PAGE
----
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In computing, Sharity is a program to allow a Unix system to mount SMB fileshares. It is developed by Christian Starkjohann of Objective Development Software GmbH and is proprietary software. As of 8 November 2010, the current version is 3.9.[1]

Linux (using smbfs or cifsfs), and FreeBSD, NetBSD, and OS X (using smbfs), can mount SMB natively. Most other Unix and Unix-like operating systems cannot. In the proprietary Unix world, Sharity is a common solution to mounting SMB shares, as the usual recommended workaround — to run Services for UNIX on the Windows file server and make the share available via NFS — is frequently unreliable in practice.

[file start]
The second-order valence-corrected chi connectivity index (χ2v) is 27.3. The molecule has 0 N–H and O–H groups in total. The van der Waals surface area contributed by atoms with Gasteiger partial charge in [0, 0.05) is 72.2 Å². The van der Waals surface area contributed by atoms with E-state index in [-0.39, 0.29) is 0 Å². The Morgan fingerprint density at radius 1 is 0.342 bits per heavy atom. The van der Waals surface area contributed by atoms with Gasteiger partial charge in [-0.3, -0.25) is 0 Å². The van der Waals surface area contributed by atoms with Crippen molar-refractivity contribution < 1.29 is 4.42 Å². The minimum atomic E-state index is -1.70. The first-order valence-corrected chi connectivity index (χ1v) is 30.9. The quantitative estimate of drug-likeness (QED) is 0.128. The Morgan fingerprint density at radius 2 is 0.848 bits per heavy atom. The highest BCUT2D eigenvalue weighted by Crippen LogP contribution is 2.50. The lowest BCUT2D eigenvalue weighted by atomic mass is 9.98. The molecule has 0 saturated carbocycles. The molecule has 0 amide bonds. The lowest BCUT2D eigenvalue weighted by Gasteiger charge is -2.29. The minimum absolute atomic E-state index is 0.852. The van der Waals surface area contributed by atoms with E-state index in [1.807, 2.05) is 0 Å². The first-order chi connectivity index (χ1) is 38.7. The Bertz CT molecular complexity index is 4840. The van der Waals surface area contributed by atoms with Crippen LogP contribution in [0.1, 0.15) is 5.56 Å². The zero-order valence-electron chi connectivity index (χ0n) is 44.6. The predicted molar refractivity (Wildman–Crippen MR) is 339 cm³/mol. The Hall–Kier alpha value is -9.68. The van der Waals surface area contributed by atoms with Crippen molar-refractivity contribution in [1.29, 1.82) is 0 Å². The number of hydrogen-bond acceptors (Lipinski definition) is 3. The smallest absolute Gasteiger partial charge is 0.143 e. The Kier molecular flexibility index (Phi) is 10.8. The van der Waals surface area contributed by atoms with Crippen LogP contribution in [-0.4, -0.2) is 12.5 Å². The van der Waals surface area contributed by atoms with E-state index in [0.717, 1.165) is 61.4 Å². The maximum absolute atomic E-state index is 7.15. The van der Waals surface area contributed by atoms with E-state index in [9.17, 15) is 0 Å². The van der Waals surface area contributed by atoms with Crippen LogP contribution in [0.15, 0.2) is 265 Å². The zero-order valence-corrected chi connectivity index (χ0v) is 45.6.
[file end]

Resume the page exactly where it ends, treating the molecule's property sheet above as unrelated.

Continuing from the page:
Sharity works by making an external SMB share appear to the kernel as an NFS-mounted file system. (Compare to smbclient from Samba, which either provides an FTP-like interactive shell or sends commands to the Windows file server to be executed remotely.)

The program runs on the following Unix and Unix-like operating systems: OS X, IRIX, Solaris, HP-UX, FreeBSD, NetBSD, OpenBSD, BSD/OS, Tru64, AIX, NEXTSTEP, OpenStep, UnixWare, SunOS 4, and Linux.

Sharity is a rewrite of an earlier program, Sharity-Light, which is free software under the GPL (having been derived from smbfs in Linux) but is limited in capabilities and is no longer developed. Sharity-Light was originally called rumba (a pun on "Samba"), but the name was trademarked to another company. Sharity-Light runs in user space rather than kernel space.


  1. ^ "Release Notes".

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